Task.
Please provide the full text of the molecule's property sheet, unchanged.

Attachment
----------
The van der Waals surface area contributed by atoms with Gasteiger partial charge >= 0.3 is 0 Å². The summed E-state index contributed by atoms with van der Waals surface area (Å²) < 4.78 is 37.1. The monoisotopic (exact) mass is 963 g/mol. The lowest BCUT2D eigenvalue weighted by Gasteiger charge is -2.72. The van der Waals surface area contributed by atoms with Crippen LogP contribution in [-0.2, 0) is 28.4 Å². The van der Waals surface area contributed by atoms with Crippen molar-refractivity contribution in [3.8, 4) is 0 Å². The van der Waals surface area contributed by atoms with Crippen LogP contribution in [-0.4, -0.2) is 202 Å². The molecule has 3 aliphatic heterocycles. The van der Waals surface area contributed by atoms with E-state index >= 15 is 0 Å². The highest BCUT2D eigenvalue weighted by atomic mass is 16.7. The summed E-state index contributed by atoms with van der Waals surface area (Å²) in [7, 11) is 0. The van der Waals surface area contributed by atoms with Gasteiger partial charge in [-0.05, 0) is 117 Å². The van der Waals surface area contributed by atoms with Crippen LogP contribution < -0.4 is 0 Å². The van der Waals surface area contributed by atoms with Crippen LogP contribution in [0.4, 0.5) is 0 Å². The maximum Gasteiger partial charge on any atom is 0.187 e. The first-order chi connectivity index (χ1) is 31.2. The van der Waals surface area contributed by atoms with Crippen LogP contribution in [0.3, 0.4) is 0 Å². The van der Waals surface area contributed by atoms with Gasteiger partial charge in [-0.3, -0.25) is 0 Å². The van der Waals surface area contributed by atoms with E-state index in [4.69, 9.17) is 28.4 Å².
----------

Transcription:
The van der Waals surface area contributed by atoms with Gasteiger partial charge >= 0.3 is 0 Å². The summed E-state index contributed by atoms with van der Waals surface area (Å²) < 4.78 is 37.1. The monoisotopic (exact) mass is 963 g/mol. The lowest BCUT2D eigenvalue weighted by Gasteiger charge is -2.72. The van der Waals surface area contributed by atoms with Crippen LogP contribution in [-0.2, 0) is 28.4 Å². The van der Waals surface area contributed by atoms with Crippen molar-refractivity contribution in [3.8, 4) is 0 Å². The van der Waals surface area contributed by atoms with Crippen LogP contribution in [-0.4, -0.2) is 202 Å². The molecule has 3 aliphatic heterocycles. The van der Waals surface area contributed by atoms with E-state index >= 15 is 0 Å². The highest BCUT2D eigenvalue weighted by atomic mass is 16.7. The summed E-state index contributed by atoms with van der Waals surface area (Å²) in [7, 11) is 0. The van der Waals surface area contributed by atoms with Gasteiger partial charge in [-0.05, 0) is 117 Å². The van der Waals surface area contributed by atoms with Crippen LogP contribution < -0.4 is 0 Å². The van der Waals surface area contributed by atoms with Crippen LogP contribution in [0.4, 0.5) is 0 Å². The maximum Gasteiger partial charge on any atom is 0.187 e. The first-order chi connectivity index (χ1) is 31.2. The van der Waals surface area contributed by atoms with Crippen LogP contribution in [0.3, 0.4) is 0 Å². The van der Waals surface area contributed by atoms with Gasteiger partial charge in [-0.3, -0.25) is 0 Å². The van der Waals surface area contributed by atoms with E-state index in [4.69, 9.17) is 28.4 Å².